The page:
To see a World in a Grain of Sand
And a Heaven in a Wild Flower,
Hold Infinity in the palm of your hand,
And Eternity in an hour.

Blake, "Auguries of Innocence"

Take a second look …

The yellow eyes of the Saw-whet Owl are so startling, their gaze so steady, that we tend to ignore everything else. It’s easy to miss the trace of blood just below the owl’s bill, a smear of something that changes the way we look at the bird, that deepens our understanding of it. What discoveries might we make if we took that second look more often, if we trained ourselves to see?

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A Word to My Readers

When I started this blog three-and-a-half years ago, my goal was simple and not terribly ambitious. I wanted to contribute a new entry once a month, every month. It didn’t matter to me whether the entries were long or short; it didn’t even matter whether their quality was first-rate or simply mediocre. I thought the discipline involved with writing about something new every month was the main thing. Over time, if I kept to this schedule, the quality would even out, and I’d find myself participating in a certain process of discovery. That is, I’d figure out what mattered enough … Read more

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Portrait of Audubon by John Syme.

Audubon Draws a Nude: A Commission He Couldn’t Refuse, Part Two

I spent a year at the University of Toronto reading the epic poem Beowulf in the original Anglo-Saxon. The prof for that class was Laurence K. Shook, a Basilian priest who had a special interest in the riddles contained in an Old English manuscript called the Exeter Book. These riddles all take the form of short poems in alliterative verse, and none of them comes with a solution. Shook believed several of the riddles referred to birds that were common in England during Anglo-Saxon times. One evening when Father Shook was talking about the riddles, one of my classmates snickered. … Read more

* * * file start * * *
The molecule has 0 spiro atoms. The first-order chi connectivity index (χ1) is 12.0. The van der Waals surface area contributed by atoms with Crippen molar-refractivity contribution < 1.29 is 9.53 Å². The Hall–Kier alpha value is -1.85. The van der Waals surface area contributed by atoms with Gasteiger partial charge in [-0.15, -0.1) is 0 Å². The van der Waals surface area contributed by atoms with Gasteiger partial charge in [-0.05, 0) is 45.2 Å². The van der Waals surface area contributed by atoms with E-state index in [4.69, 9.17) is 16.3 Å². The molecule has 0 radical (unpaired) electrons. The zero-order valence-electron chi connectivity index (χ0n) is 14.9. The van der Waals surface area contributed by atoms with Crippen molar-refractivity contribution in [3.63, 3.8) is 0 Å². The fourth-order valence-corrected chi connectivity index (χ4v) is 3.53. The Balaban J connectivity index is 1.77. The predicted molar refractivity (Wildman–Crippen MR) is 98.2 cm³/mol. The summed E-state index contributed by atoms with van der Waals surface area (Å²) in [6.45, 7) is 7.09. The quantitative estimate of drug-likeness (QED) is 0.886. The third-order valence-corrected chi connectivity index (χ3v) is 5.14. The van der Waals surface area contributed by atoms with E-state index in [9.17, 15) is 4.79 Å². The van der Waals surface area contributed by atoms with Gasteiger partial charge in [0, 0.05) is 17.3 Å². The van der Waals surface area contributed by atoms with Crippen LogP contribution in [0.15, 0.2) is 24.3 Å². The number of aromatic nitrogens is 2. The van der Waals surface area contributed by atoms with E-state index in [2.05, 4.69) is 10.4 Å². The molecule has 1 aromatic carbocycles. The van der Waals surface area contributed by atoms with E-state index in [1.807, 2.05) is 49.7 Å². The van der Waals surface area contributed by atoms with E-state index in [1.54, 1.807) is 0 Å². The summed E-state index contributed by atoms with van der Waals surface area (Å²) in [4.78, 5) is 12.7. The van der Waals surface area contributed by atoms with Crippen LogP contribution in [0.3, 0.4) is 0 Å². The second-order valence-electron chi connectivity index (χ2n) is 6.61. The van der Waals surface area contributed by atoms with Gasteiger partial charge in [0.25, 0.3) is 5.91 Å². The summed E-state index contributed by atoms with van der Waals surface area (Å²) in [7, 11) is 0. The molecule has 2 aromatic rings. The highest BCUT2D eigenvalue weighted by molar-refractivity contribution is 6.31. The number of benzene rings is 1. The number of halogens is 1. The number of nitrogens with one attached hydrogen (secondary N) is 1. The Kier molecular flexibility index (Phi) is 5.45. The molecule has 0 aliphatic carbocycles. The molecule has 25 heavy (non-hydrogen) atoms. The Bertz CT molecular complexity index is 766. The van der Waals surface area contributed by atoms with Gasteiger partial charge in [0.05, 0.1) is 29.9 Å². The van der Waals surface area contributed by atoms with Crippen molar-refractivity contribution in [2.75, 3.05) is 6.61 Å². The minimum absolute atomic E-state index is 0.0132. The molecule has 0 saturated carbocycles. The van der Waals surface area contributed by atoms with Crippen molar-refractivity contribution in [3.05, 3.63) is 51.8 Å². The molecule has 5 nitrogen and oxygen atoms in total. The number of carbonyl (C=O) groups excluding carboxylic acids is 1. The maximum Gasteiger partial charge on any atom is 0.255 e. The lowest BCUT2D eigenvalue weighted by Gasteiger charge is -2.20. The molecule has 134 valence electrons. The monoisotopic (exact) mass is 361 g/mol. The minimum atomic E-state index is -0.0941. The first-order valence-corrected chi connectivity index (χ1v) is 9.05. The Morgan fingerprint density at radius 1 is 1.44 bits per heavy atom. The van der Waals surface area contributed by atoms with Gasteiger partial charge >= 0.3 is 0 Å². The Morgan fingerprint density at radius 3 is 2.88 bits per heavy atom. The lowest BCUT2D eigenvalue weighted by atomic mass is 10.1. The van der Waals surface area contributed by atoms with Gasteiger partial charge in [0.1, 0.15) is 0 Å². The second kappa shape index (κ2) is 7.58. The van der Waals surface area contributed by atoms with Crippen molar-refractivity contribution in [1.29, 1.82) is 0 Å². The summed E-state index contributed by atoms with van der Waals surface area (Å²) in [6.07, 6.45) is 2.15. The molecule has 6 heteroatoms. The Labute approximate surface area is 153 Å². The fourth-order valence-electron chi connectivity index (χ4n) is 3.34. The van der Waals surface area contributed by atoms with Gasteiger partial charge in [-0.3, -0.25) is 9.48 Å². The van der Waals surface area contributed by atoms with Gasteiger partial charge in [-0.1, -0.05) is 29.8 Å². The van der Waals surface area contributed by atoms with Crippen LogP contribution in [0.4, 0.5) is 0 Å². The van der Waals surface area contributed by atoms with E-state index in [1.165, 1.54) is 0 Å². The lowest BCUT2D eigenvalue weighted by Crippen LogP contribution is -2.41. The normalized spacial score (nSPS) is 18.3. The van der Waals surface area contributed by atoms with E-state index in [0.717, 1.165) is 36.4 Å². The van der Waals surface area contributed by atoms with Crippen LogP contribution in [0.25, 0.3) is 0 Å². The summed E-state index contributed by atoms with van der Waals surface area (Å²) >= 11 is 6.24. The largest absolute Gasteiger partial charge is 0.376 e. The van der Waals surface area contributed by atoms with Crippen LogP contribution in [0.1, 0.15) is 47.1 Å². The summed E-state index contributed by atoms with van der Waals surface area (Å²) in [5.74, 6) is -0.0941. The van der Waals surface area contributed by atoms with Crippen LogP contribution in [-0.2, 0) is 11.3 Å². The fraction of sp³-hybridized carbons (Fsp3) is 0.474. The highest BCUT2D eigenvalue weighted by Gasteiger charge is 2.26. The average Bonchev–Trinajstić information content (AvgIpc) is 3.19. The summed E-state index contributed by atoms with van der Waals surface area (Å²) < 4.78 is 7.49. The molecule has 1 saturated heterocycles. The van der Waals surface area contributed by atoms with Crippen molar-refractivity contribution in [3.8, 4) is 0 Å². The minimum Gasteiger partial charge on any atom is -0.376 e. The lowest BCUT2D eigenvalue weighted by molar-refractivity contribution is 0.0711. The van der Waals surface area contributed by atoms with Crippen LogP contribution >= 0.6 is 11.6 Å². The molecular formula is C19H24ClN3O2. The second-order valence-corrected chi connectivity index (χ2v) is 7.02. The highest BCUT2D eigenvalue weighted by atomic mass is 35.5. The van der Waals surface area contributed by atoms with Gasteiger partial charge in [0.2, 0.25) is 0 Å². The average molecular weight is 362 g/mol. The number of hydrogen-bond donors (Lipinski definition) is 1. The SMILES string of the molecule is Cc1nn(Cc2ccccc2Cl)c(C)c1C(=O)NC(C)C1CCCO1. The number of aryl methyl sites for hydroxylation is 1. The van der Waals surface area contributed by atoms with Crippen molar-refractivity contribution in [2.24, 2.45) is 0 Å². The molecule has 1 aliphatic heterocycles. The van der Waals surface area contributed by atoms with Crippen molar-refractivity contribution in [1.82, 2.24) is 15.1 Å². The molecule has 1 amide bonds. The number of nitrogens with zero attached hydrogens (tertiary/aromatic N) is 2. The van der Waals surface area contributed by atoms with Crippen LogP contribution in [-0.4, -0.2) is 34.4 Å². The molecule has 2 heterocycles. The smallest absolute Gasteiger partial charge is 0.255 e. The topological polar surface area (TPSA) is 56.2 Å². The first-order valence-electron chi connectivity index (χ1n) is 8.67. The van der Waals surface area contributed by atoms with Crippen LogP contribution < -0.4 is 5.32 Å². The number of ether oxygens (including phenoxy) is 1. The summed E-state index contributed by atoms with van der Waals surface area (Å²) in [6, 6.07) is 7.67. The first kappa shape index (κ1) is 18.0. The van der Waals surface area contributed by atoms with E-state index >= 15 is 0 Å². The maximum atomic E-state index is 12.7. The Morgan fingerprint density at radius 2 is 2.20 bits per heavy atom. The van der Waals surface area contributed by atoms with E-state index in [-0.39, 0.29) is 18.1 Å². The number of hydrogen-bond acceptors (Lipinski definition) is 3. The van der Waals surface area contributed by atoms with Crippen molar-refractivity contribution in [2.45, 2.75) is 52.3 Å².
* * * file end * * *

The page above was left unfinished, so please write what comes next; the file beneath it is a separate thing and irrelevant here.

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Portrait of Audubon by John Syme.

Audubon Draws a Nude: A Commission He Couldn’t Refuse, Part One

When she stops him on the Rue Royale, she’s wearing a dark veil that makes it impossible to see her face. Even so, he can tell she is “a femelle of a fine form.” She speaks to him in French because she knows it’s his native tongue. Is he the man who draws the birds in black chalk? In fact, she knows quite a bit about him—she’s had him followed for days—and he knows nothing of her. Yes, he admits to working in that medium. Well in that case, she says, come to such-and-such an address in thirty minutes. Then … Read more

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